Team Foley talks fitness at Summit, not Tiger

Sean Foley talks with Tiger Woods at the 2010 PGA Championship.

ORLANDO, Fla. – No Tiger. No discussion of Tiger. No inquiries about Tiger. No analysis of Tiger.

At Thursday’s opening session of the World Golf Fitness Summit, there was no mention of Tiger Woods. It was somewhat mysterious, considering that Woods is an exercise junkie often credited with making fitness a cool and productive pursuit among golfers.

Adding to the intrigue was the identity of the first headline speaker – Tiger’s new swing coach, Sean Foley.

Team Foley (he was joined by trainer Craig Davies and mental advisor Neale Smith) took the stage at the JW Marriott Orlando Grand Lakes for an hour and 15 minutes. The final 25 minutes were reserved exclusively for questions from the audience. Nobody asked about Woods. 

This hands-off attitude seemed to reflect a philosophy of exploring and discussing golf fitness in depth while using superstar individuals merely as illustrations. The overall mission of the Fitness Summit, after all, is to help all golfers of all abilities by promoting physical training, mental preparation and proper nutrition.

It was a no-nonsense atmosphere, reflecting the seriousness of the three-day gathering. Sponsored by Titleist, the event has attracted 550 fitness, medical and golf training experts from around the world.

Foley, something of an intellectual in golf circles, quickly reflected the earnestness of the occasion, making references to Socrates, Plato, Gandhi, Leonardo da Vinci, Malcolm X, Nelson Mandella and Newtonian physics.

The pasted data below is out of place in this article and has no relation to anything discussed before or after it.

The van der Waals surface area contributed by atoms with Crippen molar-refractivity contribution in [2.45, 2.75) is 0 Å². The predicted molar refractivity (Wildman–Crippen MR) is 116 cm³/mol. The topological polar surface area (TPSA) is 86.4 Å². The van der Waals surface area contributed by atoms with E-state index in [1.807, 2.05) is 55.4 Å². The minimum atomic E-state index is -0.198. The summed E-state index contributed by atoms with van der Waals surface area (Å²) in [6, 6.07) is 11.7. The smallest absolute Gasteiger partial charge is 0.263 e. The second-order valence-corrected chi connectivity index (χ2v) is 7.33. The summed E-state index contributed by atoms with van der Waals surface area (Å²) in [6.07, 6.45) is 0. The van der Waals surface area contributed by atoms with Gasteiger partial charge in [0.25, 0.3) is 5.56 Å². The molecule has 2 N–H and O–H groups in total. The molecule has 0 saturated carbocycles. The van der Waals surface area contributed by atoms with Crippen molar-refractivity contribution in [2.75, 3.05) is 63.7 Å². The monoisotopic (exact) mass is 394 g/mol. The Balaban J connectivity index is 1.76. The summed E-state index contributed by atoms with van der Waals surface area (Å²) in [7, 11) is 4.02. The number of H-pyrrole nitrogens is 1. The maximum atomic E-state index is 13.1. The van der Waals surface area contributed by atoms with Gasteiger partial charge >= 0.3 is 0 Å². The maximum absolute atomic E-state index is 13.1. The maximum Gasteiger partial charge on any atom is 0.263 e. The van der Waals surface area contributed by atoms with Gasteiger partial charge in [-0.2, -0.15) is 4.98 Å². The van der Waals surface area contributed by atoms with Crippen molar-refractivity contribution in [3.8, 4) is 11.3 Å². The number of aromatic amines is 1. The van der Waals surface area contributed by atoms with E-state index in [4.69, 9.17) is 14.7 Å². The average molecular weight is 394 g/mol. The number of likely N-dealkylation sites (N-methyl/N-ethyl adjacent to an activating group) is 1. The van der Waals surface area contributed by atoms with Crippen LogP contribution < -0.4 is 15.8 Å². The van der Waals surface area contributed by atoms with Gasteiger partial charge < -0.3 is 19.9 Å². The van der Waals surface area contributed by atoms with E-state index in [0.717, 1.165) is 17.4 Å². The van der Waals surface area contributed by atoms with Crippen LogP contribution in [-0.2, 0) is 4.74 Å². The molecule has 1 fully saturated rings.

Could any other instructor in the world get away with this? Probably not.

Foley is an unusual character. He is not your ordinary golf teacher. He has an admirable ability to relate golf to life in general, and he can be disarmingly honest and straightforward when he does it.

Take, for instance, his story about what happened after he first learned of the importance of fitness.

“I refunded about $10,000 of lessons,” he said. “They (his students) were not even capable of doing it (the prescribed body movements). It just wasn’t right that I had charged them for inaccurate advice.”

In other words, the students needed fitness help as much as they needed swing help. This revelation led to the creation of Team Foley.

Foley, Davies and Smith never talk about how much they charge PGA Tour players (they work with Hunter Mahan, Sean O’Hair and Justin Rose, in addition to Woods). However, Davies did explain, “We all bill according to our own time. We do it as individuals. On Tour, I understand that’s almost always the way it is done.”

The most important observation here is the existence of formal instruction teams. Foley was smart enough to realize he couldn’t do it all by himself, so he joined forces with Davies and Smith.

Although the members of Team Foley had nothing to say about Woods, they did present a brief profile of Mahan.

Foley called Mahan “one of the best ballstrikers in the history of golf.”

Davies called Mahan “physically gifted because of what he can do with his body during the golf swing.”

That would be Gumby with power.

The most revealing story came from Smith, who caddied for Mahan in a 36-hole sectional qualifier for the 2007 U.S. Open. An unhappy Mahan shot 73 in the first round.

“I had as honest a discussion with a player as I’ve ever had,” Smith said. “I was giving him permission to fire me.”

Smith’s commandment: In the second round, Mahan would give Smith a high-five for every good or acceptable shot. For every lousy shot, he would remain emotionless. He would not complain. He would not speak. He would not make faces or bang clubs into the ground.

Mahan shot 64 to advance through the qualifier. Three weeks later, he won his first PGA Tour title.

What the audience received was a healthy dose of Hunter insight, compared to zero Tiger insight.

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